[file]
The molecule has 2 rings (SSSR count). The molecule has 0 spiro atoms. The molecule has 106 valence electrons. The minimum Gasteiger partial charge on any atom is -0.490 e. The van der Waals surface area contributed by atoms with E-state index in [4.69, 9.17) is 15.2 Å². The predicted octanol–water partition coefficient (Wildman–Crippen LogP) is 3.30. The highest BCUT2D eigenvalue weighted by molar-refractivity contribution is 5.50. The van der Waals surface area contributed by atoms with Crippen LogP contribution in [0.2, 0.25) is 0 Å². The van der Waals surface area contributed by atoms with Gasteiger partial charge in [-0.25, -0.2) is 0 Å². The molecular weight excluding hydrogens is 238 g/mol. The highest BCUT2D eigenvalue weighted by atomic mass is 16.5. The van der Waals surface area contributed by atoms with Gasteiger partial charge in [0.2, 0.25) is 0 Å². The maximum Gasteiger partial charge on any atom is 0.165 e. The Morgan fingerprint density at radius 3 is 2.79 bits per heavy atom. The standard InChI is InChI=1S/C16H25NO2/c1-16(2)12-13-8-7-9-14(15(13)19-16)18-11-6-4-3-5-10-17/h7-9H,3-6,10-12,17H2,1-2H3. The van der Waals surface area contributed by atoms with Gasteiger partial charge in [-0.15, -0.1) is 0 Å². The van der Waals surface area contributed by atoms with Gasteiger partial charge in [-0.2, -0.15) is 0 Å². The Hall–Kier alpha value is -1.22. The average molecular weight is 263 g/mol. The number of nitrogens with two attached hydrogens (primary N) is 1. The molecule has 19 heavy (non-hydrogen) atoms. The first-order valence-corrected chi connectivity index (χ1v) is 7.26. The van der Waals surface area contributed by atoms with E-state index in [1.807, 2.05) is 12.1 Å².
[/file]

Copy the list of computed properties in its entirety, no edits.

The molecule has 2 rings (SSSR count). The molecule has 0 spiro atoms. The molecule has 106 valence electrons. The minimum Gasteiger partial charge on any atom is -0.490 e. The van der Waals surface area contributed by atoms with E-state index in [4.69, 9.17) is 15.2 Å². The predicted octanol–water partition coefficient (Wildman–Crippen LogP) is 3.30. The highest BCUT2D eigenvalue weighted by molar-refractivity contribution is 5.50. The van der Waals surface area contributed by atoms with Crippen LogP contribution in [0.2, 0.25) is 0 Å². The van der Waals surface area contributed by atoms with Gasteiger partial charge in [-0.25, -0.2) is 0 Å². The molecular weight excluding hydrogens is 238 g/mol. The highest BCUT2D eigenvalue weighted by atomic mass is 16.5. The van der Waals surface area contributed by atoms with Gasteiger partial charge in [0.2, 0.25) is 0 Å². The maximum Gasteiger partial charge on any atom is 0.165 e. The Morgan fingerprint density at radius 3 is 2.79 bits per heavy atom. The standard InChI is InChI=1S/C16H25NO2/c1-16(2)12-13-8-7-9-14(15(13)19-16)18-11-6-4-3-5-10-17/h7-9H,3-6,10-12,17H2,1-2H3. The van der Waals surface area contributed by atoms with Gasteiger partial charge in [-0.15, -0.1) is 0 Å². The van der Waals surface area contributed by atoms with Gasteiger partial charge in [-0.2, -0.15) is 0 Å². The Hall–Kier alpha value is -1.22. The average molecular weight is 263 g/mol. The number of nitrogens with two attached hydrogens (primary N) is 1. The molecule has 19 heavy (non-hydrogen) atoms. The first-order valence-corrected chi connectivity index (χ1v) is 7.26. The van der Waals surface area contributed by atoms with E-state index in [1.807, 2.05) is 12.1 Å².